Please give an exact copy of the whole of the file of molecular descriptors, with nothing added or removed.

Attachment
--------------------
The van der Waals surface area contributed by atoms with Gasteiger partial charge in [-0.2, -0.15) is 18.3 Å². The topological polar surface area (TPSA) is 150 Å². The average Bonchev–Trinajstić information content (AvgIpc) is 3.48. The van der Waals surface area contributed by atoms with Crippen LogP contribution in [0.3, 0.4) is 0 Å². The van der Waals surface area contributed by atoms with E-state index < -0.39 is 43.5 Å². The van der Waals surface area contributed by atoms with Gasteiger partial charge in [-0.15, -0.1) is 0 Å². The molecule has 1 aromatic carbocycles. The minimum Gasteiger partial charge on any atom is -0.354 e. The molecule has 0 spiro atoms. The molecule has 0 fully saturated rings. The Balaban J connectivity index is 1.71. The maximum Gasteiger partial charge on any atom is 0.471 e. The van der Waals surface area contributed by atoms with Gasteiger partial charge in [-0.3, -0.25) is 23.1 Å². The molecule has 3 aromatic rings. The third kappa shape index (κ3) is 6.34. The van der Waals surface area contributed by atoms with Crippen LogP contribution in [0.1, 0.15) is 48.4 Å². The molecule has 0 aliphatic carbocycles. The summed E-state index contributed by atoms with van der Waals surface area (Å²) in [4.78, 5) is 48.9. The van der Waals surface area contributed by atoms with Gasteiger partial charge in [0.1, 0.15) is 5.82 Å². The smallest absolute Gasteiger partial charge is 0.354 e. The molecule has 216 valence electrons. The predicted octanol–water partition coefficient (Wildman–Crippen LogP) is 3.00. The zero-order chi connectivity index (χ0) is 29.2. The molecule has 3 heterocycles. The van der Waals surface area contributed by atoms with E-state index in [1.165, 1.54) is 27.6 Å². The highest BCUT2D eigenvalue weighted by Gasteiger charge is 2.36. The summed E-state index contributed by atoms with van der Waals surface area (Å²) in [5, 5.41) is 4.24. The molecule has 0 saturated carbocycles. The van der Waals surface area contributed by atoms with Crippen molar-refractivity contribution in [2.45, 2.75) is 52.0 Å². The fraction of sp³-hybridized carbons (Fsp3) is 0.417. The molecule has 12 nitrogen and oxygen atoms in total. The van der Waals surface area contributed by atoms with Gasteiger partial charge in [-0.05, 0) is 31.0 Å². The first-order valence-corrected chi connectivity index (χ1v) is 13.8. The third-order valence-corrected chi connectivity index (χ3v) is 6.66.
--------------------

The van der Waals surface area contributed by atoms with Gasteiger partial charge in [-0.2, -0.15) is 18.3 Å². The topological polar surface area (TPSA) is 150 Å². The average Bonchev–Trinajstić information content (AvgIpc) is 3.48. The van der Waals surface area contributed by atoms with Crippen LogP contribution in [0.3, 0.4) is 0 Å². The van der Waals surface area contributed by atoms with E-state index < -0.39 is 43.5 Å². The van der Waals surface area contributed by atoms with Gasteiger partial charge in [-0.15, -0.1) is 0 Å². The molecule has 1 aromatic carbocycles. The minimum Gasteiger partial charge on any atom is -0.354 e. The molecule has 0 spiro atoms. The molecule has 0 fully saturated rings. The Balaban J connectivity index is 1.71. The maximum Gasteiger partial charge on any atom is 0.471 e. The van der Waals surface area contributed by atoms with Gasteiger partial charge in [-0.3, -0.25) is 23.1 Å². The molecule has 3 aromatic rings. The third kappa shape index (κ3) is 6.34. The van der Waals surface area contributed by atoms with Crippen LogP contribution in [0.1, 0.15) is 48.4 Å². The molecule has 0 aliphatic carbocycles. The summed E-state index contributed by atoms with van der Waals surface area (Å²) in [4.78, 5) is 48.9. The van der Waals surface area contributed by atoms with Gasteiger partial charge in [0.1, 0.15) is 5.82 Å². The smallest absolute Gasteiger partial charge is 0.354 e. The molecule has 216 valence electrons. The predicted octanol–water partition coefficient (Wildman–Crippen LogP) is 3.00. The zero-order chi connectivity index (χ0) is 29.2. The molecule has 3 heterocycles. The van der Waals surface area contributed by atoms with E-state index in [1.165, 1.54) is 27.6 Å². The highest BCUT2D eigenvalue weighted by Gasteiger charge is 2.36. The summed E-state index contributed by atoms with van der Waals surface area (Å²) in [5, 5.41) is 4.24. The molecule has 0 saturated carbocycles. The van der Waals surface area contributed by atoms with Crippen molar-refractivity contribution in [2.45, 2.75) is 52.0 Å². The fraction of sp³-hybridized carbons (Fsp3) is 0.417. The molecule has 12 nitrogen and oxygen atoms in total. The van der Waals surface area contributed by atoms with Gasteiger partial charge in [-0.05, 0) is 31.0 Å². The first-order valence-corrected chi connectivity index (χ1v) is 13.8. The third-order valence-corrected chi connectivity index (χ3v) is 6.66.